In 1978 the band took a different direction and released the single “Five Minutes.” The techno/new wave sound was lessened, and the band revealed a hint of a hard rock soul. The band’s third album, Black and White, was released next, and the Stranglers had their first hit song, “Nice ’N’ Sleazy, “which became a chart topping success all across Europe. The Stranglers left their ice cream van behind as they began a tour that would take them around the world. The dark image the band projected on and off stage was that of their hard living—the fights, drugs, and menacing relationship with the press. Angry with a French music critic, the band tied him up to the Eiffel Tower. To say the least, the Stranglers’ reputation with the press was filled with conflict. Desperate to play in venues where they had previously been banned, the Stranglers assumed alias names like Oil and the Slicks, Shakespearo’s, Bingo Nightly, and the OAPs in order to find work.
The Stranglers produced a steady stream of work through the 1980s. While punk and new wave bands came and went, the Stranglers endured. Many other acts and critics alike, however, considered the Stranglers outsiders from the start. Musically, they were difficult to label. Later, songs and albums by the Stranglers would find their way into a variety of classified collections—among them pop, punk, rock, and new wave. The Raven, released in 1979, achieved chart success with the single “Duchess.” But the supporting video was banned by the BBC because the band dressed up like choirboys.
In 1980, Cornwell was arrested for possession of heroin and went to prison for two months. The band continued to play and invited friends like Ian Dury of Joy Division to the stage and to put on shows. Cornwell again found himself in jail later that year when French police arrested the band for allegedly starting a riot at a show in Nice. Later, Burnel would write a book about the incident, Much Ado About Nothin’. In the same year while touring in the United States, the band had all their equipment stolen in New York, an event that caused the group to wonder whether the act was the result of coincidence or alien intervention. The band was on the verge of a new decade and new musical perspective.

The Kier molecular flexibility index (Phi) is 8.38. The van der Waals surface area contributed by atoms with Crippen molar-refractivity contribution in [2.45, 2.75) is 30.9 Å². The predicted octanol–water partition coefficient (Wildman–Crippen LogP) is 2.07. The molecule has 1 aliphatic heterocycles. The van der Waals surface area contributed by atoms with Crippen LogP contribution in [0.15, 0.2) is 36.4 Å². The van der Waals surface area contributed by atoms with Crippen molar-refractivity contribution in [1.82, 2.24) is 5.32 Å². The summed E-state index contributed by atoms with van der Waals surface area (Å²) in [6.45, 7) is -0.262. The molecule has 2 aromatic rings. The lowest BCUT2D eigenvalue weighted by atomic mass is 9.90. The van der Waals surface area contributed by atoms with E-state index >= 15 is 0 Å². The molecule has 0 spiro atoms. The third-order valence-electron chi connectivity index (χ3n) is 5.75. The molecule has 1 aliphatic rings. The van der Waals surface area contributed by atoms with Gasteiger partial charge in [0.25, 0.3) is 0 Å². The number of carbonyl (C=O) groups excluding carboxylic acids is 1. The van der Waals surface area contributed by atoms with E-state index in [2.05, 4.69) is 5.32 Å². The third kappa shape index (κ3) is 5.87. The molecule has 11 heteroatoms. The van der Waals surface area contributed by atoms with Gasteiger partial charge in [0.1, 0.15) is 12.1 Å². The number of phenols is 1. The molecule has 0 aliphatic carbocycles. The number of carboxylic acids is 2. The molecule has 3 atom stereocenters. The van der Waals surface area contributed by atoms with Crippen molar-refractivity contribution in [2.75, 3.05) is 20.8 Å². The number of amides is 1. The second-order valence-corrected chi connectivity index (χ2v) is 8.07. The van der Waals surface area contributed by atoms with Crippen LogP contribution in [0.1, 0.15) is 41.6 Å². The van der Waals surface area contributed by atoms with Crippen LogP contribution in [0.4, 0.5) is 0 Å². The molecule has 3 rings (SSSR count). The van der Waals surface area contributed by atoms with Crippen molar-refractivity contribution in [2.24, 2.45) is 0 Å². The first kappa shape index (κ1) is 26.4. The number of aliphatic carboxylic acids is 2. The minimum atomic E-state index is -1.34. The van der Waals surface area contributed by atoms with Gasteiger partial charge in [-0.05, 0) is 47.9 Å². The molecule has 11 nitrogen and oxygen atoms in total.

The Stranglers would come to be known by fans as “The Men In Black, “so named because of the band members’ black fashion sense, and a fascination with UFOs and the supposed government agents dressed in black suits and wearing dark sunglasses swooping in to cover-up any landing sites or alien abductions. The group released The Gospel According to the Meninblack in 1981. The album revealed the band’s dark humor about alien influence on our religion and society. La Folie was released in 1981, and the single “Golden Brown, “a song about heroin, was played on the mainstream BBC Radio 2 and reached number two in Britain. A new sound was emerging for the Stranglers, and it revealed a degree of depth for the band. It was a great departure from the youthful angst of the band’s first three albums.